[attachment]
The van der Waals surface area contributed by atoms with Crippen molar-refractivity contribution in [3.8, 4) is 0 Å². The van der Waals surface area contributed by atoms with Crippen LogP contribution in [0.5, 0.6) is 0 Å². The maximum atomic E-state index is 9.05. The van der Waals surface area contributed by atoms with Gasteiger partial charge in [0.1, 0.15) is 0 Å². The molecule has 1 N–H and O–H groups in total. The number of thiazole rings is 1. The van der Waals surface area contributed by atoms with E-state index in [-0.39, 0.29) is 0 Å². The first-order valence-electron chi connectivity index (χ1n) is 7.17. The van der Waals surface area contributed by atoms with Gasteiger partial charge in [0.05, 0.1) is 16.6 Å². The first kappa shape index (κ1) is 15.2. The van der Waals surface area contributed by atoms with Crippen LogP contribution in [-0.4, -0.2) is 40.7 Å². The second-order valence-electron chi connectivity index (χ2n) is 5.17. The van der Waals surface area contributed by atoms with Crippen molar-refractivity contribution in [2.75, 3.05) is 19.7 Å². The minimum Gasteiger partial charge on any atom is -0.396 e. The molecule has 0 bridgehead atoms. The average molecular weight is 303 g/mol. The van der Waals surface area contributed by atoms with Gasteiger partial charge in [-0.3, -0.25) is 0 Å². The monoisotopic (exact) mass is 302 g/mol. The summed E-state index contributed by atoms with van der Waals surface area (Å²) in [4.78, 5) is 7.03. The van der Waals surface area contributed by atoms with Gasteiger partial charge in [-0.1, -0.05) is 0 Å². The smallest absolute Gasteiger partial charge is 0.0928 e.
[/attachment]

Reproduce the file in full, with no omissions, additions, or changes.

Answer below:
The van der Waals surface area contributed by atoms with Crippen molar-refractivity contribution in [3.8, 4) is 0 Å². The van der Waals surface area contributed by atoms with Crippen LogP contribution in [0.5, 0.6) is 0 Å². The maximum atomic E-state index is 9.05. The van der Waals surface area contributed by atoms with Gasteiger partial charge in [0.1, 0.15) is 0 Å². The molecule has 1 N–H and O–H groups in total. The number of thiazole rings is 1. The van der Waals surface area contributed by atoms with E-state index in [-0.39, 0.29) is 0 Å². The first-order valence-electron chi connectivity index (χ1n) is 7.17. The van der Waals surface area contributed by atoms with Gasteiger partial charge in [0.05, 0.1) is 16.6 Å². The first kappa shape index (κ1) is 15.2. The van der Waals surface area contributed by atoms with Crippen LogP contribution in [-0.4, -0.2) is 40.7 Å². The second-order valence-electron chi connectivity index (χ2n) is 5.17. The van der Waals surface area contributed by atoms with Crippen molar-refractivity contribution in [2.75, 3.05) is 19.7 Å². The minimum Gasteiger partial charge on any atom is -0.396 e. The molecule has 0 bridgehead atoms. The average molecular weight is 303 g/mol. The van der Waals surface area contributed by atoms with Gasteiger partial charge in [-0.3, -0.25) is 0 Å². The monoisotopic (exact) mass is 302 g/mol. The summed E-state index contributed by atoms with van der Waals surface area (Å²) in [4.78, 5) is 7.03. The van der Waals surface area contributed by atoms with Gasteiger partial charge in [-0.1, -0.05) is 0 Å². The smallest absolute Gasteiger partial charge is 0.0928 e.